"Jealous" was a gamechanger for Jonas, proving that the Christian singer turned boy band leader turned now solo pop star could be a sexy hitmaker. With his chest puffed out and falsetto rising higher and higher over the course of the song, Jonas transformed into a leading man with the fiercely confident electro-R&B vibe. Before the song came out, he described it as a "new-agey Lionel Richie vibe," hitting the nail on the head in the instant dance-ability his first big solo hit achieved.
As Jonas continues to experiment outside of rock, he's found a bit of a niche by becoming the full pop answer to Drake. Playfully autotuned over a sexy, slowjam beat, Jonas is drunk-dialing his ex a la Drake on "Marvins Room," and he even dropped the song discreetly on SoundCloud the way the Toronto rapper has done with various accidental hits over the years. And while Drake has his past relationship with Rihanna to play with in his lyrics, Jonas toys with a teenage romance with Selena Gomez, referencing her hit "Good for You" in the lyrics — "You say I never been good for you/But you can't deny I gave it good to you" — and coyly favoriting tweets from fans speculating that a VMA afterparty hang between the pair inspired the track.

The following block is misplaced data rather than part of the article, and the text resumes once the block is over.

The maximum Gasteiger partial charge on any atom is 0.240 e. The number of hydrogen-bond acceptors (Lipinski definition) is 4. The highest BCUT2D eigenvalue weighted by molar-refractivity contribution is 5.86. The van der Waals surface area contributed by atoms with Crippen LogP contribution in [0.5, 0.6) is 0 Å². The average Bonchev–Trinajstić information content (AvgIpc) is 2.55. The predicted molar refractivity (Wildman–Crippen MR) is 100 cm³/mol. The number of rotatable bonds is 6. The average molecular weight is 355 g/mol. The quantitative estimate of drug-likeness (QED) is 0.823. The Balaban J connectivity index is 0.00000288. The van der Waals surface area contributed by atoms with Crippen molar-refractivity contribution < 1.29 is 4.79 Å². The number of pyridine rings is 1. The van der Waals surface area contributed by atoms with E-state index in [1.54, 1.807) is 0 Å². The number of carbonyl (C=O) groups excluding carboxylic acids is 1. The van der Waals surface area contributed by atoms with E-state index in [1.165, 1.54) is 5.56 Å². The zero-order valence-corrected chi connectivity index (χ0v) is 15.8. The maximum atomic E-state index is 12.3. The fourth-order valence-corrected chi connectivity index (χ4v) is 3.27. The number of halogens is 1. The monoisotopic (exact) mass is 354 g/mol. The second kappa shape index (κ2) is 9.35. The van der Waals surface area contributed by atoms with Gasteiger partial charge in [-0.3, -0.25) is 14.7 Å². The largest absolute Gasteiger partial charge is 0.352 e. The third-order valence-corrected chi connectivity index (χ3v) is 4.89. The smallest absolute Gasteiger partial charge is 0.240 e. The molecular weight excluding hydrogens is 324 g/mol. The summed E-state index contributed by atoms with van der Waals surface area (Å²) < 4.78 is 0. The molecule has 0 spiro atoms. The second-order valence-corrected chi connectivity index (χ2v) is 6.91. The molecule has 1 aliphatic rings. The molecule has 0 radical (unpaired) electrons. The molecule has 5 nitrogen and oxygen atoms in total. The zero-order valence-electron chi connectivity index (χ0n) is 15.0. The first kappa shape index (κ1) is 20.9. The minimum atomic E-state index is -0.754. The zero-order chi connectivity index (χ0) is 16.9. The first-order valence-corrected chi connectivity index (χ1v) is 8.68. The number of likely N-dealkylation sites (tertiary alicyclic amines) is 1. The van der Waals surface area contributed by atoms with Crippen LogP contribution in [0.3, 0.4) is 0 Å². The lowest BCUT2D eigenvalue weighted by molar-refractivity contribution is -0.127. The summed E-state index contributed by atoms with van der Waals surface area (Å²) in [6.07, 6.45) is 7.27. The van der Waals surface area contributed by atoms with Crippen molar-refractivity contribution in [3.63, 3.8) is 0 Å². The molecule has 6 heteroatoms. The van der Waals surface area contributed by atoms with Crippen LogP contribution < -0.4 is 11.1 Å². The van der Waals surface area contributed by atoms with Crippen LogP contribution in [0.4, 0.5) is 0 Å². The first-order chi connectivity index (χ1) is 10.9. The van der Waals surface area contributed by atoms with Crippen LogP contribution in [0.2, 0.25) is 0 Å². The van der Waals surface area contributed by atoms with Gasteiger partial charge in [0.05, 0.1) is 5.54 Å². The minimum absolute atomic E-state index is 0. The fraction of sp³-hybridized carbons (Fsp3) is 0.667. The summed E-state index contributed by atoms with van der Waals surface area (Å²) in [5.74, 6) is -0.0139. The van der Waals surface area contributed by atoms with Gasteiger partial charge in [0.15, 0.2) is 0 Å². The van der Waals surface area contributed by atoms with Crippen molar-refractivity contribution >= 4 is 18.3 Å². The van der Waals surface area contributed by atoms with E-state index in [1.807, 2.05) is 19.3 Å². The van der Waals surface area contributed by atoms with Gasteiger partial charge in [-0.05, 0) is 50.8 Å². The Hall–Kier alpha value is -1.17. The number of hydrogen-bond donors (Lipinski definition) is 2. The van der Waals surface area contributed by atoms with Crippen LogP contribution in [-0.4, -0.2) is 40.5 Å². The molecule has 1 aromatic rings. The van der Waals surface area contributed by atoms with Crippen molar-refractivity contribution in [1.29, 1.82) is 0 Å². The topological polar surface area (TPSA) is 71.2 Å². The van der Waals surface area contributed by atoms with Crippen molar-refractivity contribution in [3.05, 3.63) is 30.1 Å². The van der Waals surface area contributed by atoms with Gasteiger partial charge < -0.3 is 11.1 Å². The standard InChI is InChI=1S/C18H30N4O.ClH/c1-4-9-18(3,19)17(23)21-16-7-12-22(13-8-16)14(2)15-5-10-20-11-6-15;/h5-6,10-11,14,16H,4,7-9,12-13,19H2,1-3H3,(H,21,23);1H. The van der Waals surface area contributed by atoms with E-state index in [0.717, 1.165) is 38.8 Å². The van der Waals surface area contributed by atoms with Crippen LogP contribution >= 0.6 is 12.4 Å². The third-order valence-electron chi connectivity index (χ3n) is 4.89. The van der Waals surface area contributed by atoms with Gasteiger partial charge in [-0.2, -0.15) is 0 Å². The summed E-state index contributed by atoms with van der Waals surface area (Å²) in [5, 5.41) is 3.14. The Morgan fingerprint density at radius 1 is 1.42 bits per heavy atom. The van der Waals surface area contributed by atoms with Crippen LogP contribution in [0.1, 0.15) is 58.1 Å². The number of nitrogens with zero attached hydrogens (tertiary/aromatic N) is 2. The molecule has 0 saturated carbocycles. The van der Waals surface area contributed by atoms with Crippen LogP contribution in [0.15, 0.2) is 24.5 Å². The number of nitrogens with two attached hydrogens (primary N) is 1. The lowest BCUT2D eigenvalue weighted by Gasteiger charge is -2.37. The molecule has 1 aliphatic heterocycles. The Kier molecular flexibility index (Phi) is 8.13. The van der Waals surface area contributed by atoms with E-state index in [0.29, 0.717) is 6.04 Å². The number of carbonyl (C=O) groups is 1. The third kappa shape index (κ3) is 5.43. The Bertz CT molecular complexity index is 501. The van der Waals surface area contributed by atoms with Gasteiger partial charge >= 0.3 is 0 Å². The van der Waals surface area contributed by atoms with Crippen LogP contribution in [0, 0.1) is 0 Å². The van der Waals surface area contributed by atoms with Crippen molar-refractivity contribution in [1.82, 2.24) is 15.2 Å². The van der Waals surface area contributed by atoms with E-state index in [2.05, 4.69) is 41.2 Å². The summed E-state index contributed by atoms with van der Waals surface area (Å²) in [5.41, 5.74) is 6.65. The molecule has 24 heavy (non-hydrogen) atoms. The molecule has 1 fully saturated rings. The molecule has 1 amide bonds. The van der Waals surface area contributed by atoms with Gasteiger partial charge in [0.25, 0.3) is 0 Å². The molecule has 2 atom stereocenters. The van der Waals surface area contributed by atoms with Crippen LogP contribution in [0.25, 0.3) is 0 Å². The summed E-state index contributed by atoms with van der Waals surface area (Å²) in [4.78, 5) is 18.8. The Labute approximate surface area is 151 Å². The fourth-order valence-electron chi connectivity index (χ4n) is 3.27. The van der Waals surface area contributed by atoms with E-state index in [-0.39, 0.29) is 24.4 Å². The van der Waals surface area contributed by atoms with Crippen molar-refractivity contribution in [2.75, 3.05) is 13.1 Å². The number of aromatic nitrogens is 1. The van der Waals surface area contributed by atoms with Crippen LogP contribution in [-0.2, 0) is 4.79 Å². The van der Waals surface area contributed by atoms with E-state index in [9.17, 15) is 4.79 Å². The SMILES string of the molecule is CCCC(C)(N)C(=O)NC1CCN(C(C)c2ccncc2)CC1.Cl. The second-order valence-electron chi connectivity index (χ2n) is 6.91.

At 23, Jonas becomes his most exposed yet with "Chainsaw," his second single off Last Year Was Complicated. The slowly pulsing R&B-pop song not only shows off the progression of his songwriting but the increasing strength of his voice, belting out the passionate, heartbroken lyrics of the track. "In a couple hours my most personal song I've ever written will be released," Jonas tweeted prior to releasing the video for his new single. "Hopefully my vulnerability speaks to you."